It can happen to anyone. One day, you fill out an online form for a work-from-home job, or you sign up for a contest at a mall. The next thing you know, someone is calling you to pitch a product or inform you that you have to pay a fee for additional services. A few days later, you realize you’ve been scammed.
The Federal Bureau of Investigation has a handy list of red flags to watch out for:
You get a call that you’ve won a free gift of prize: The catch is you have to pay for shipping and handling or some other vague fee. These free prize offers are often made when you enter a mall contest. To be on the safe side, it’s best not to enter these contests at all. You could unknowingly set yourself up for fraud.
You’re told that you don’t need to research the company. If you ask for more information about the company, but you’re told it isn’t necessary, don’t believe it. Work-at-home scammers are known for telling lies like this. Always research a company you’ll be doing business with. If you keep pressing for information, the scammer might tell you to look them up on the Better Business Bureau website. Some scammers constantly change their name, so when you look up the business it will most likely have an “Aâ€ rating.
When researching work-at-home companies online, type the name of the company, followed by the word “scamâ€ into your search engine’s browser. This search will bring up any complaints that might have appeared on consumer complaint websites.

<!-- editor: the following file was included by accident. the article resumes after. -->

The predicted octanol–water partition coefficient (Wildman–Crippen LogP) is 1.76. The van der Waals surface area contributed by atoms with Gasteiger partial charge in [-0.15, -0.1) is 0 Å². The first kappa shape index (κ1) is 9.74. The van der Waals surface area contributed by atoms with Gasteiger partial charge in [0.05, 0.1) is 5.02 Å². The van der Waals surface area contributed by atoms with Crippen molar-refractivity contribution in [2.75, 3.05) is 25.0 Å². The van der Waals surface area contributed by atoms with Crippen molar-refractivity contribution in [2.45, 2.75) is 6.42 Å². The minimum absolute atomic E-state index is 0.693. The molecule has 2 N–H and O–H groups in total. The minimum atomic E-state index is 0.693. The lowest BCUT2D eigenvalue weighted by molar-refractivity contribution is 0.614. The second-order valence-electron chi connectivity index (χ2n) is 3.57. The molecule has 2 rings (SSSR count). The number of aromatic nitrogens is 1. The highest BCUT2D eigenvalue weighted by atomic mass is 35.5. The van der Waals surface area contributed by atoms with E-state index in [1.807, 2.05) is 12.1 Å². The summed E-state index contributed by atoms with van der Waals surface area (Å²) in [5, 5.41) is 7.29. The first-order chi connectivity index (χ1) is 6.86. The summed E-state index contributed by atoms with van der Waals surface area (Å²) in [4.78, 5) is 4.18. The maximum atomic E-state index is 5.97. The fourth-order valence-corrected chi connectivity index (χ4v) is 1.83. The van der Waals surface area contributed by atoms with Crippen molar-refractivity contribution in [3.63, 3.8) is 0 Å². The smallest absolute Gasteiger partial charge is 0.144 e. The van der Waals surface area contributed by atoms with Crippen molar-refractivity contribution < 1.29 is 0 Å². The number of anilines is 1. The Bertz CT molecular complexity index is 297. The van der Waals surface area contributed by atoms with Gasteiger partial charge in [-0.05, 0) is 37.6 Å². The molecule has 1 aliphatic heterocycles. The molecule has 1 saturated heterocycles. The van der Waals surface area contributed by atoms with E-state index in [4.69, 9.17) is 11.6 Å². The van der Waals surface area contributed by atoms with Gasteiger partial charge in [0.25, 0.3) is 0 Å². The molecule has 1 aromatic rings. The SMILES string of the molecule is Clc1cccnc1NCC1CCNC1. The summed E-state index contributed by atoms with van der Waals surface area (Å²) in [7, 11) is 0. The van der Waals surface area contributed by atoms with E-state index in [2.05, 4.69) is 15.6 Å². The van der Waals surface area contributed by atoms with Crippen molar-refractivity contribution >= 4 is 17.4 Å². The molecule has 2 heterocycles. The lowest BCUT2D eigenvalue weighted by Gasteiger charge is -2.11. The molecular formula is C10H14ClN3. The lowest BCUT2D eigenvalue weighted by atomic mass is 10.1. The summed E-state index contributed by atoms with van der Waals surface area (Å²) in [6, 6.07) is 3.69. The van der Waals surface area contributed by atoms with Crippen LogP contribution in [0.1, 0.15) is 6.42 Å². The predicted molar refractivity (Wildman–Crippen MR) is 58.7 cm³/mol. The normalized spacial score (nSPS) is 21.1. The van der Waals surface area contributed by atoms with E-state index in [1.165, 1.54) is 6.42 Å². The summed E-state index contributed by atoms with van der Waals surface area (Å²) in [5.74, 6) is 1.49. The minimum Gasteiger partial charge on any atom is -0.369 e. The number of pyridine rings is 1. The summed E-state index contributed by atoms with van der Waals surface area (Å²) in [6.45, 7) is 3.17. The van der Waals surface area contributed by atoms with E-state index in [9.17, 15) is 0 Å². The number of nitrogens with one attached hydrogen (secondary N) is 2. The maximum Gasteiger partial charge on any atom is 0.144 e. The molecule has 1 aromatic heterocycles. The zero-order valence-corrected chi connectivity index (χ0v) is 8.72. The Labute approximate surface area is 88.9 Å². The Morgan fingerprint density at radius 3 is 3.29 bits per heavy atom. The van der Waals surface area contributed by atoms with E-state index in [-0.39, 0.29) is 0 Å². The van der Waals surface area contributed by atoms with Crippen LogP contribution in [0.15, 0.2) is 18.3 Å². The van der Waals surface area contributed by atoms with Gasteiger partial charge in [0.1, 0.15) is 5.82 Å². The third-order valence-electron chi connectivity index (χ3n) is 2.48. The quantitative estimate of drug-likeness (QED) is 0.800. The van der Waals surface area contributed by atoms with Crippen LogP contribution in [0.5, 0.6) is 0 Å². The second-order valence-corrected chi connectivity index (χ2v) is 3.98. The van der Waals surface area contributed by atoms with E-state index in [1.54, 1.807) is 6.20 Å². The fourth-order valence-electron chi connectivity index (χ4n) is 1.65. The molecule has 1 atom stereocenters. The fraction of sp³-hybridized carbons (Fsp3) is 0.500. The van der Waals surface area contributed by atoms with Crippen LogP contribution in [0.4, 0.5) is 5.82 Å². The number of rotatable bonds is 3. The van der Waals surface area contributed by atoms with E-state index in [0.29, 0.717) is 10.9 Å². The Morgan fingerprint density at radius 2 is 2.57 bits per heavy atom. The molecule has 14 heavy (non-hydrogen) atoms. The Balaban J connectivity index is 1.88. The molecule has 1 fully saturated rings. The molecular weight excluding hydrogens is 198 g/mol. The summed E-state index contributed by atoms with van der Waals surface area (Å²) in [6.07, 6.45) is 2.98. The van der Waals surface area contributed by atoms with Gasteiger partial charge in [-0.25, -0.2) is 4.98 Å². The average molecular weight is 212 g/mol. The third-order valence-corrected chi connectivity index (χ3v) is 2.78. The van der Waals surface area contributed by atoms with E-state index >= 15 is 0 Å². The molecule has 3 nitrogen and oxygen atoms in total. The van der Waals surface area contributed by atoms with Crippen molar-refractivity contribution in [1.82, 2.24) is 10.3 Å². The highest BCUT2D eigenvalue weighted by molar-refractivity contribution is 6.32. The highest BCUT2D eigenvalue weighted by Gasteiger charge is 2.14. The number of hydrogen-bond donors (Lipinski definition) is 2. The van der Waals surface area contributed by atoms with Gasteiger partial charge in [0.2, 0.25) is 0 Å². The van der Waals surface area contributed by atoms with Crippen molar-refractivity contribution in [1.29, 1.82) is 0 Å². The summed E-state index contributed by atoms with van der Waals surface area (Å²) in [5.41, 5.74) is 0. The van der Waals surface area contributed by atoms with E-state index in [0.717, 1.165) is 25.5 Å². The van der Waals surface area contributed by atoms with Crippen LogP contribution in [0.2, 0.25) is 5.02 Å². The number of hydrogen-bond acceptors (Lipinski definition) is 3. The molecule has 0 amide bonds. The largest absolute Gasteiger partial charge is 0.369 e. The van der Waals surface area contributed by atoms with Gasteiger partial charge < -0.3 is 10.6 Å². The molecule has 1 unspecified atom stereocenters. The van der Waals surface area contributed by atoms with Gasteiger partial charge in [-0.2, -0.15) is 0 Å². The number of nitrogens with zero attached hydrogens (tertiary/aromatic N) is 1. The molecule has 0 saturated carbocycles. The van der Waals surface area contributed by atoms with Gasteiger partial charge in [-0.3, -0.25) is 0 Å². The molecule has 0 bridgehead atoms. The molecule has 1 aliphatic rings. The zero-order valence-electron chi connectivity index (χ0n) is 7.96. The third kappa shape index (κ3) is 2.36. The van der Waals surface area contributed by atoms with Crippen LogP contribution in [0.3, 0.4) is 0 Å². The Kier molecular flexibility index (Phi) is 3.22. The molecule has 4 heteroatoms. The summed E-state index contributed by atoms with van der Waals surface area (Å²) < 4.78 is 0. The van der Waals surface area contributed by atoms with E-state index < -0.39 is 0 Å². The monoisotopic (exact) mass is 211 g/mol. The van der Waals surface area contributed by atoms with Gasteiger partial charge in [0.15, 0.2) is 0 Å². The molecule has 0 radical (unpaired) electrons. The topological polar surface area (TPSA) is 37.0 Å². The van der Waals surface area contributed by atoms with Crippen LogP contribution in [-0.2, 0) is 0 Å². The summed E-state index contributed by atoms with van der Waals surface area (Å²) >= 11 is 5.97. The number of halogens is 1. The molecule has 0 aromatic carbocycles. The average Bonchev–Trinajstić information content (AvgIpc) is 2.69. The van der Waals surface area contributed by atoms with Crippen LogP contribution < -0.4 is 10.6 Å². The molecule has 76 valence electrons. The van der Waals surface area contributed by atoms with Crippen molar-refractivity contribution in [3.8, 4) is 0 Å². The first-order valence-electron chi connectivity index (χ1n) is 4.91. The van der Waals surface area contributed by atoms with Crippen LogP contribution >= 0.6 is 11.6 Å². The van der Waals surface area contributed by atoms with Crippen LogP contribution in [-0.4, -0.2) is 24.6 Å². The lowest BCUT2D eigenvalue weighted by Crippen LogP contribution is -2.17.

You’re pressured to make a decision right away or “act now.â€ This tactic will be pushed on you before you’ve had a chance to do your research. If you’re being pressured to make a decision or purchase a product right away, you’re most likely being lured into a trap. Any decision that involves parting with your hard-earned cash should not be taken lightly.
The caller says the opportunity is a high-profit, no-risk offer. Like the saying goes, if it’s too good to be true, it usually is. High profit and no risk? Keep dreaming.
The FBI offers these tips for protecting yourself:
Research unfamiliar companies. You can gather more information from your local consumer protection agency, the Better Business Bureau, state attorney general, the National Fraud Information Center, or other consumer protection groups.
Ask for and wait until you receive written information about an offer or charity. If you receive brochures about investments, seek advice from a financial expert.
Obtain a salesperson’s name, business identity, telephone number, street address, mailing address, and business license number. Sometimes thieves will give fake names, telephone numbers, addresses, and business license numbers. Make sure to verify the accuracy of this information.
Do your research. Before giving money to a charity or making an investment, find out what percentage goes toward commissions and what percentage goes to the charity or investment.
Don’t pay in advance for services. Pay for services only after they are delivered. Be cautious of companies who insist on sending a messenger to your home to pick up money. They are actually attempting to avoid leaving any trace of who they are or where they can be contacted.
Don’t pay for a “free prize.â€ If you’re told that the payment is for taxes, the caller is violating federal law.